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David Lambert recall, Benson, Arizona (2012)

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An effort to recall David Lambert from his position on the Benson, Arizona city council was launched in December 2011 and abandoned in April 2012.[1][2]

Reasons for recall

J.T. Moffett said the recall campaign was initiated in response to unhappiness with the way Benson–San Pedro Valley Chamber of Commerce Executive Director Marc Washington Sr. was questioned by Lambert during a December 12th city council meeting. Washington was requesting that the city give $20,000 toward the Chamber's general operating expenses and to help fund an upcoming Bluegrass Festival. Washington said he felt he had been subjected to "character assassination," and he resigned from the Chamber board and filed a lawsuit against the City of Benson. Moffett said, "I'm getting a tremendous amount of support for this recall. The other city council members have Benson's best interest at heart, but David Lambert is looking out for David Lambert. The people of Benson are nothing more than stepping stones for David Lambert's political career. And who wants to be a stepping stone for David Lambert?"[1]

The Committee to Recall David Lambert organized the recall effort. Carl Haupt served as the committee chairman and Diane Bryan was the secretary and treasurer.[3]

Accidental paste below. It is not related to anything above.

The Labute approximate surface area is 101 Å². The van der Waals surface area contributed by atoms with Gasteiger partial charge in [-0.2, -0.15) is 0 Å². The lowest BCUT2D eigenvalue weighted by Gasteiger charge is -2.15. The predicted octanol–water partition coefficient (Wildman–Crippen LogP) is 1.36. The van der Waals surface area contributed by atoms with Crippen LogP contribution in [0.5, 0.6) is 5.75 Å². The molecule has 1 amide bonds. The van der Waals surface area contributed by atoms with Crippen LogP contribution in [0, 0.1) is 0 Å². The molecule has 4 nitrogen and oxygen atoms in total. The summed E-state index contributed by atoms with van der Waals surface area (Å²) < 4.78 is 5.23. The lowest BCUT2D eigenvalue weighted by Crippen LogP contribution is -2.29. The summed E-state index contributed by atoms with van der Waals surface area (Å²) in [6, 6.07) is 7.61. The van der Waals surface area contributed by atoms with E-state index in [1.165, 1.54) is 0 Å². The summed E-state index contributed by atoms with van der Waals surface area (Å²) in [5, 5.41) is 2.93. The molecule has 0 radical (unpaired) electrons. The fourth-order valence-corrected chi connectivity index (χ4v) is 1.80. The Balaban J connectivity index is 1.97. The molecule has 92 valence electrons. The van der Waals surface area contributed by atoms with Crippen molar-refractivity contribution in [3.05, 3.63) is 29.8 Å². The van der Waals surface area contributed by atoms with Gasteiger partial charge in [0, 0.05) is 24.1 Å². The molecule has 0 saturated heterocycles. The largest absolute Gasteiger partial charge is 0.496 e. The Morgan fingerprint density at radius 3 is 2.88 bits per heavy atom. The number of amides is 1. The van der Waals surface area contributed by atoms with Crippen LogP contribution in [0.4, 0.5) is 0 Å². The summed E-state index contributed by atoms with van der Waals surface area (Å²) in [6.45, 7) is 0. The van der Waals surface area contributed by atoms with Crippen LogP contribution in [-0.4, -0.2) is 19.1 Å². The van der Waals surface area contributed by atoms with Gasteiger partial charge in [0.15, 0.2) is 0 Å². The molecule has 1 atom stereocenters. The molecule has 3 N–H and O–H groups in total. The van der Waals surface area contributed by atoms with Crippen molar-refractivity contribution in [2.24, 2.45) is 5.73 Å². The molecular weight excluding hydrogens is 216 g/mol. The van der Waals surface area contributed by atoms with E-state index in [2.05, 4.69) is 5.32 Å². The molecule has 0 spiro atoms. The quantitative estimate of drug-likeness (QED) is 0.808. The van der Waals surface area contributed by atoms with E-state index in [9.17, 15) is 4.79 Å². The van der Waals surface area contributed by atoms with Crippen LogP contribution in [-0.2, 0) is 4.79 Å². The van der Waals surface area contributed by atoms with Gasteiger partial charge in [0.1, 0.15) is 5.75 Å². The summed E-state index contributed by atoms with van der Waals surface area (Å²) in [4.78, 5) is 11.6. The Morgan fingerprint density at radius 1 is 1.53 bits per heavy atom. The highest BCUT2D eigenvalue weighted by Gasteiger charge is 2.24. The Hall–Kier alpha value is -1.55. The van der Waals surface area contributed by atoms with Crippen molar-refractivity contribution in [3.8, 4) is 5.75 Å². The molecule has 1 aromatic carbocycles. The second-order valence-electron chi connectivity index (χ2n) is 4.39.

Lambert's response

Lambert said that his questioning of Washington was strictly intended to let the Chamber know that more detailed financial accountability would be required in future funding requests. City attorney Michael Massee said Lambert's behavior was in accordance with state statutes regarding the accountability of tax money. Lambert requested from Washington a detailed list of the Chamber's expenditures for the past 5 years, expense authorizations for the Chamber, receipts for Chamber expenses, and all correspondence requesting payments or reimbursements to the Chamber.[4]

Path to the ballot

On February 6th, the Committee to Recall David Lambert filed paperwork to initiate the recall process. Recall organizers would have needed to collect signatures from 25% of registered voters who voted in the last city council election, which amounts to 159 signatures.[3] Peter Wangsness announced she would run for Lambert's council seat in the event of a recall election.[5][6]

Recall effort ends

Recall supporter J.T. Moffett decided not to turn any signatures into the city. Another recall supporter, Diane Bryan, questioned the legality of Moffett holding onto recall signatures and refusing to turn them in. Moffett said he had initiated the recall effort based on false information given to him by Chamber of Commerce executive director Marc Washington. Moffett said, “I was the one who initiated the recall campaign against David Lambert, I funded the campaign and I decided to end it."[2]

See also

References